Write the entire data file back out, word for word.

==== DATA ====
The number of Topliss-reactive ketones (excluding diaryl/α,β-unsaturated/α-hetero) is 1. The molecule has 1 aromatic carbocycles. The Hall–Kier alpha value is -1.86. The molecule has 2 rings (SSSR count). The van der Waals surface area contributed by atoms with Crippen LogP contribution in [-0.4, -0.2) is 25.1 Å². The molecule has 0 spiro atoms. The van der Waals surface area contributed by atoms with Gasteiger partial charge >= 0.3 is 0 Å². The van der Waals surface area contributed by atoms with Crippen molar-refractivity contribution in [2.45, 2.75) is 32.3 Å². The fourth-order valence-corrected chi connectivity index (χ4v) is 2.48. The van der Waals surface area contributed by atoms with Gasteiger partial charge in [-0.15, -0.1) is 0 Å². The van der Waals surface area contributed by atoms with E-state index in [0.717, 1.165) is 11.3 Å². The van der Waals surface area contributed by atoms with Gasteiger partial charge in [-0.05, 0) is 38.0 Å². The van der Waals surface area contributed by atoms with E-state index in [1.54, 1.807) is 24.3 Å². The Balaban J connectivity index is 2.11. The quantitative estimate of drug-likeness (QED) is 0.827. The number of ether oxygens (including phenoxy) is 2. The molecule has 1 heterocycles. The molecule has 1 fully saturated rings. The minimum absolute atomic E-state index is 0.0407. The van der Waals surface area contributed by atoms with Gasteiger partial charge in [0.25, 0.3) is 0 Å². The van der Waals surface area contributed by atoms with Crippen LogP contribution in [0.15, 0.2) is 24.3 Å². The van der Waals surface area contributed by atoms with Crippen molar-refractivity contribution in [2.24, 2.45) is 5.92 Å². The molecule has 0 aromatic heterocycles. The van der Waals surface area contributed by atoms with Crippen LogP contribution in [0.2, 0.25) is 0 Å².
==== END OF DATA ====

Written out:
The number of Topliss-reactive ketones (excluding diaryl/α,β-unsaturated/α-hetero) is 1. The molecule has 1 aromatic carbocycles. The Hall–Kier alpha value is -1.86. The molecule has 2 rings (SSSR count). The van der Waals surface area contributed by atoms with Crippen LogP contribution in [-0.4, -0.2) is 25.1 Å². The molecule has 0 spiro atoms. The van der Waals surface area contributed by atoms with Gasteiger partial charge >= 0.3 is 0 Å². The van der Waals surface area contributed by atoms with Crippen molar-refractivity contribution in [2.45, 2.75) is 32.3 Å². The fourth-order valence-corrected chi connectivity index (χ4v) is 2.48. The van der Waals surface area contributed by atoms with Gasteiger partial charge in [-0.15, -0.1) is 0 Å². The van der Waals surface area contributed by atoms with E-state index in [0.717, 1.165) is 11.3 Å². The van der Waals surface area contributed by atoms with Gasteiger partial charge in [-0.05, 0) is 38.0 Å². The van der Waals surface area contributed by atoms with E-state index in [1.54, 1.807) is 24.3 Å². The Balaban J connectivity index is 2.11. The quantitative estimate of drug-likeness (QED) is 0.827. The number of ether oxygens (including phenoxy) is 2. The molecule has 1 heterocycles. The molecule has 1 fully saturated rings. The minimum absolute atomic E-state index is 0.0407. The van der Waals surface area contributed by atoms with Gasteiger partial charge in [0.25, 0.3) is 0 Å². The van der Waals surface area contributed by atoms with Crippen LogP contribution in [0.15, 0.2) is 24.3 Å². The van der Waals surface area contributed by atoms with Crippen molar-refractivity contribution in [2.24, 2.45) is 5.92 Å². The molecule has 0 aromatic heterocycles. The van der Waals surface area contributed by atoms with Crippen LogP contribution in [0.2, 0.25) is 0 Å².